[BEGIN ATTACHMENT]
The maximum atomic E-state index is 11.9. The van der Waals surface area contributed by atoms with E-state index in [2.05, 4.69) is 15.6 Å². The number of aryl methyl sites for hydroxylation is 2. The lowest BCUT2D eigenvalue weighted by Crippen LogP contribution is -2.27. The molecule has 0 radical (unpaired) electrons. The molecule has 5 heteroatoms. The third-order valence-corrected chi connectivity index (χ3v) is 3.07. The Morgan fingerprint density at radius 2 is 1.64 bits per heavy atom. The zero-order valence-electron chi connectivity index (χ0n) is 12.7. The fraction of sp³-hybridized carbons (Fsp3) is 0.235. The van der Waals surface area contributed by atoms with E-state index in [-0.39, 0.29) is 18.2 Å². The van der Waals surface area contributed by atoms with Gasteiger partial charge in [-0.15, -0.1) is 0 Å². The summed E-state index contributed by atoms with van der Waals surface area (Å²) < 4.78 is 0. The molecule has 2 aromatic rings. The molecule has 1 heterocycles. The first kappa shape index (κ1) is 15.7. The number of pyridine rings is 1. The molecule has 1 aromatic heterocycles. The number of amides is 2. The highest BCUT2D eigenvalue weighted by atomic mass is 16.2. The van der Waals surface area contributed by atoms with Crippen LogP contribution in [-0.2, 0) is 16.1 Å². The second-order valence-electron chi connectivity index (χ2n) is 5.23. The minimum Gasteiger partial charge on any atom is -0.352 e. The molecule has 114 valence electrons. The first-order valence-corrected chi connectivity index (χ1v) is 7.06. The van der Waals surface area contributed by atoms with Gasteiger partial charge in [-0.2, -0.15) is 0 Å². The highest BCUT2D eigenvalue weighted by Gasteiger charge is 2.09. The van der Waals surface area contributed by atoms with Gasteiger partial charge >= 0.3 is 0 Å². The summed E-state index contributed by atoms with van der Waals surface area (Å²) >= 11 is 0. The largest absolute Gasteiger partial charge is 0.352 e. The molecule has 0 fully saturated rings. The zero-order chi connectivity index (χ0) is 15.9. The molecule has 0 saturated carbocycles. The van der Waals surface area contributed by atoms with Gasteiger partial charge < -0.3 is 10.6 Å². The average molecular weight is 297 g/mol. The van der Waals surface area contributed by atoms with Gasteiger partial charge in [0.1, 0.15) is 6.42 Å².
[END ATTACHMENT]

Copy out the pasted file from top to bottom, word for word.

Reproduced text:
The maximum atomic E-state index is 11.9. The van der Waals surface area contributed by atoms with E-state index in [2.05, 4.69) is 15.6 Å². The number of aryl methyl sites for hydroxylation is 2. The lowest BCUT2D eigenvalue weighted by Crippen LogP contribution is -2.27. The molecule has 0 radical (unpaired) electrons. The molecule has 5 heteroatoms. The third-order valence-corrected chi connectivity index (χ3v) is 3.07. The Morgan fingerprint density at radius 2 is 1.64 bits per heavy atom. The zero-order valence-electron chi connectivity index (χ0n) is 12.7. The fraction of sp³-hybridized carbons (Fsp3) is 0.235. The van der Waals surface area contributed by atoms with E-state index in [-0.39, 0.29) is 18.2 Å². The van der Waals surface area contributed by atoms with Gasteiger partial charge in [-0.15, -0.1) is 0 Å². The summed E-state index contributed by atoms with van der Waals surface area (Å²) < 4.78 is 0. The molecule has 2 aromatic rings. The molecule has 1 heterocycles. The first kappa shape index (κ1) is 15.7. The number of pyridine rings is 1. The molecule has 1 aromatic heterocycles. The number of amides is 2. The highest BCUT2D eigenvalue weighted by atomic mass is 16.2. The van der Waals surface area contributed by atoms with Crippen LogP contribution in [-0.2, 0) is 16.1 Å². The second-order valence-electron chi connectivity index (χ2n) is 5.23. The minimum Gasteiger partial charge on any atom is -0.352 e. The molecule has 114 valence electrons. The first-order valence-corrected chi connectivity index (χ1v) is 7.06. The van der Waals surface area contributed by atoms with Gasteiger partial charge in [-0.2, -0.15) is 0 Å². The highest BCUT2D eigenvalue weighted by Gasteiger charge is 2.09. The van der Waals surface area contributed by atoms with Gasteiger partial charge >= 0.3 is 0 Å². The summed E-state index contributed by atoms with van der Waals surface area (Å²) >= 11 is 0. The largest absolute Gasteiger partial charge is 0.352 e. The molecule has 0 fully saturated rings. The zero-order chi connectivity index (χ0) is 15.9. The molecule has 0 saturated carbocycles. The van der Waals surface area contributed by atoms with Gasteiger partial charge < -0.3 is 10.6 Å². The average molecular weight is 297 g/mol. The van der Waals surface area contributed by atoms with Gasteiger partial charge in [0.1, 0.15) is 6.42 Å².